Hi, friends. A lot of us don’t literally kneel and fold our hands when we pray; in Protestant churches, congregants usually bow their heads and close their eyes when the preacher leads a prayer. In this post, I will explain why kneeling and folding hands can improve prayer life.
This advice won’t apply to everyone. I’ve heard people say that they talk to God in the car driving. I admire people who pray often and easily.
This advice applies to those who struggle to carve out the time and concentration for a strong prayer life. I often wait to pray until bedtime; when my sleepy head hits the pillow, I’ve often forgotten to pray, let my mind drift to other thoughts, or fallen asleep. Not anymore, though.
In The Screwtape Letters by C.S. Lewis, an uncle demon (Screwtape) advises his nephew demon (Wormwood) on the corruption of a newly-converted Christian’s soul. In the fourth letter, Screwtape quotes Samuel Coleridge (who, along with William Wordsworth, founded Romanticism) as saying he did not pray “with moving lips and bended knee;” rather, he “composed his spirit to love” and indulged “a sense of supplication.” Screwtape says that this is how Wormwood should encourage his “patient” to pray–essentially, in a vague, superficial, unconnected way.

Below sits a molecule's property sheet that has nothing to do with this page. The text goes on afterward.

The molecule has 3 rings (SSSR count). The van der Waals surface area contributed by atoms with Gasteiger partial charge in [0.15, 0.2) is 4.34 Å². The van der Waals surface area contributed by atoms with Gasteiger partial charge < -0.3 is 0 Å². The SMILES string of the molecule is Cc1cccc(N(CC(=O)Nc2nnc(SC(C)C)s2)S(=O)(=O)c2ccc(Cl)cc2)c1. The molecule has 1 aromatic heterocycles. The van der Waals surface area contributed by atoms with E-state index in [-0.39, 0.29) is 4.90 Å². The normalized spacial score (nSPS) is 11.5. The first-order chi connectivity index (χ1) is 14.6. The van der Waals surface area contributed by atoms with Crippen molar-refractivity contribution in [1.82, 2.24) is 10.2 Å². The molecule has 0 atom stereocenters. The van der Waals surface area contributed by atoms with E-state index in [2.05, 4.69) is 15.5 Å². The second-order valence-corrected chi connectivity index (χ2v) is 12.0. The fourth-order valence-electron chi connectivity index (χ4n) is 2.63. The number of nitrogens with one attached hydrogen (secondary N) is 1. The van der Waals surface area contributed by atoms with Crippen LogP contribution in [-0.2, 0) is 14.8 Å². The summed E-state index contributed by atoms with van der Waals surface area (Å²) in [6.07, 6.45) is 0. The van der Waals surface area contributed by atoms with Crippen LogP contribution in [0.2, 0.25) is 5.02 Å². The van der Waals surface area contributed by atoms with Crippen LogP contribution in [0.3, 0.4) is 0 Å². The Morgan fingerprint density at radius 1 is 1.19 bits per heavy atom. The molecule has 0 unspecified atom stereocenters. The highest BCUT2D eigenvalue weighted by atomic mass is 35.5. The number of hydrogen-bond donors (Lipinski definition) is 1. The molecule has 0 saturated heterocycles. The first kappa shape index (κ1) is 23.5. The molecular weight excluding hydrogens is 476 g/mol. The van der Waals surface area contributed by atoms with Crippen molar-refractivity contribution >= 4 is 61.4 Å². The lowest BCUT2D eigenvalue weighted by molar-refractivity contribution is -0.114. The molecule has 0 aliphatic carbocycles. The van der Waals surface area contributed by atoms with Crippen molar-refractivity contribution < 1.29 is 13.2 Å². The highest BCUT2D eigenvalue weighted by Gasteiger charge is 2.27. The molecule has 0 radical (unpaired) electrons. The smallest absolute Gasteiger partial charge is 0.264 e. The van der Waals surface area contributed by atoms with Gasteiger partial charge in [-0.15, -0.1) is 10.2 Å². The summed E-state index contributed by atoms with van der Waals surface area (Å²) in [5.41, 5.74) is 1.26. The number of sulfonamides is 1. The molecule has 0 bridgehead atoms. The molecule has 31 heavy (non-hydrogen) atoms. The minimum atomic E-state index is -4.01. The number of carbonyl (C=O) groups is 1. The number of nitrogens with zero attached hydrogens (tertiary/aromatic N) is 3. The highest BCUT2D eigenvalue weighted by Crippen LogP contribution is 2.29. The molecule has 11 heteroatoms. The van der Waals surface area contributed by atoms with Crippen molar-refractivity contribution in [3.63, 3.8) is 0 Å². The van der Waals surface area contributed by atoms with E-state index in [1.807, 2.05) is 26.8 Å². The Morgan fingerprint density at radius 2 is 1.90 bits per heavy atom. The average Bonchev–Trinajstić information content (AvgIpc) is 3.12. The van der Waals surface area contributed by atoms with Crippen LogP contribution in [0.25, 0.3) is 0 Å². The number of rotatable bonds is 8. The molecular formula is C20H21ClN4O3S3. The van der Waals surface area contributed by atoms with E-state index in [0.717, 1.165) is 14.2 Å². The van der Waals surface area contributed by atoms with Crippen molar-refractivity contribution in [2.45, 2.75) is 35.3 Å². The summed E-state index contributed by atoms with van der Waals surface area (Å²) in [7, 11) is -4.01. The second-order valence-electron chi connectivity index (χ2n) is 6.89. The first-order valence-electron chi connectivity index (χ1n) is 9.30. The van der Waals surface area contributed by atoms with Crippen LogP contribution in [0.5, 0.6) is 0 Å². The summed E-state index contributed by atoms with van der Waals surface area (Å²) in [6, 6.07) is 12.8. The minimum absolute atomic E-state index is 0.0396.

Screwtape says that humans forget they are animals, and their bodily positions affect their souls–hence, Screwtape implies that we should kneel and fold our hands when we pray.
Kneeling is difficult with my disability, but I’ve implemented the method of folding my hands when I pray, and let me tell you…it works. The physical position forces me to focus and give the Lord my genuine, undivided attention.
I’m growing in my prayer life now. I’ve surprised myself sometimes with the words my heart have poured out in those intimate conversations.
Now I just need to improve with the more “advanced” prayer points like keeping track of my sins and asking for deliberate, specific repentance and also praying for longer periods of time.
Thanks for reading! When and how do you pray?